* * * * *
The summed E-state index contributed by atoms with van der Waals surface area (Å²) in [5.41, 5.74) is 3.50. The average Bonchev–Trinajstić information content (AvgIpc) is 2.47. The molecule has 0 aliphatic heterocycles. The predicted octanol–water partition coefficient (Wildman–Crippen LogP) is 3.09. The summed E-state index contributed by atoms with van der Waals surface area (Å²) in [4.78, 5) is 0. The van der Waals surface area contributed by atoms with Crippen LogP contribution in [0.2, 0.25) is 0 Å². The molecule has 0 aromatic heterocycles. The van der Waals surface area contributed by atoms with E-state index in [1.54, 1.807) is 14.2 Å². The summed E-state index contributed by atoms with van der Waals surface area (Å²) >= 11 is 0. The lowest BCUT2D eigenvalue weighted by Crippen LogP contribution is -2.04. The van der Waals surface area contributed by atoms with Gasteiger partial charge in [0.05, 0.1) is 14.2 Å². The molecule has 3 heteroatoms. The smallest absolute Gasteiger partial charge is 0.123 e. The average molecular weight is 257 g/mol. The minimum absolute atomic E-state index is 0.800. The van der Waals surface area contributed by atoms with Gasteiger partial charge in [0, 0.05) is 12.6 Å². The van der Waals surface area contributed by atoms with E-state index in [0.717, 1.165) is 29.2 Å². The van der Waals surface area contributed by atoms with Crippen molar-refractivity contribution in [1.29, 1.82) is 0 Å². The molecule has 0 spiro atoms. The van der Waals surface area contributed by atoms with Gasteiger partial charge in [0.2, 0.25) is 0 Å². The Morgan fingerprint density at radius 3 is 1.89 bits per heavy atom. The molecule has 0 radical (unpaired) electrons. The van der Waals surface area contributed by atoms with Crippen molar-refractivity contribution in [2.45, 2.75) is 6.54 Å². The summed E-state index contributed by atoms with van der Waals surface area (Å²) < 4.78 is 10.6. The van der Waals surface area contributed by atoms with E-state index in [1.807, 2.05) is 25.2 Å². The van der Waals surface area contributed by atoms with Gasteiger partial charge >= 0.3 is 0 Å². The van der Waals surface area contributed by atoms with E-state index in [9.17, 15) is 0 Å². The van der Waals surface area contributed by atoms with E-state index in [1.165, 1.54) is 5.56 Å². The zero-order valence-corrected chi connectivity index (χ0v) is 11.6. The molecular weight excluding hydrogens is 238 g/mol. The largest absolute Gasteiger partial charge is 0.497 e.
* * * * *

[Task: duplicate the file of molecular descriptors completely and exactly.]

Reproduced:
The summed E-state index contributed by atoms with van der Waals surface area (Å²) in [5.41, 5.74) is 3.50. The average Bonchev–Trinajstić information content (AvgIpc) is 2.47. The molecule has 0 aliphatic heterocycles. The predicted octanol–water partition coefficient (Wildman–Crippen LogP) is 3.09. The summed E-state index contributed by atoms with van der Waals surface area (Å²) in [4.78, 5) is 0. The van der Waals surface area contributed by atoms with Crippen LogP contribution in [0.2, 0.25) is 0 Å². The molecule has 0 aromatic heterocycles. The van der Waals surface area contributed by atoms with E-state index in [1.54, 1.807) is 14.2 Å². The summed E-state index contributed by atoms with van der Waals surface area (Å²) >= 11 is 0. The lowest BCUT2D eigenvalue weighted by Crippen LogP contribution is -2.04. The van der Waals surface area contributed by atoms with Gasteiger partial charge in [0.05, 0.1) is 14.2 Å². The molecule has 3 heteroatoms. The smallest absolute Gasteiger partial charge is 0.123 e. The average molecular weight is 257 g/mol. The minimum absolute atomic E-state index is 0.800. The van der Waals surface area contributed by atoms with Gasteiger partial charge in [0, 0.05) is 12.6 Å². The van der Waals surface area contributed by atoms with E-state index in [0.717, 1.165) is 29.2 Å². The van der Waals surface area contributed by atoms with Crippen molar-refractivity contribution in [1.29, 1.82) is 0 Å². The molecule has 0 spiro atoms. The van der Waals surface area contributed by atoms with Gasteiger partial charge in [0.2, 0.25) is 0 Å². The Morgan fingerprint density at radius 3 is 1.89 bits per heavy atom. The molecule has 0 radical (unpaired) electrons. The van der Waals surface area contributed by atoms with Crippen molar-refractivity contribution in [2.45, 2.75) is 6.54 Å². The summed E-state index contributed by atoms with van der Waals surface area (Å²) < 4.78 is 10.6. The van der Waals surface area contributed by atoms with E-state index in [1.807, 2.05) is 25.2 Å². The van der Waals surface area contributed by atoms with Gasteiger partial charge >= 0.3 is 0 Å². The van der Waals surface area contributed by atoms with E-state index in [9.17, 15) is 0 Å². The van der Waals surface area contributed by atoms with E-state index in [1.165, 1.54) is 5.56 Å². The zero-order valence-corrected chi connectivity index (χ0v) is 11.6. The molecular weight excluding hydrogens is 238 g/mol. The largest absolute Gasteiger partial charge is 0.497 e.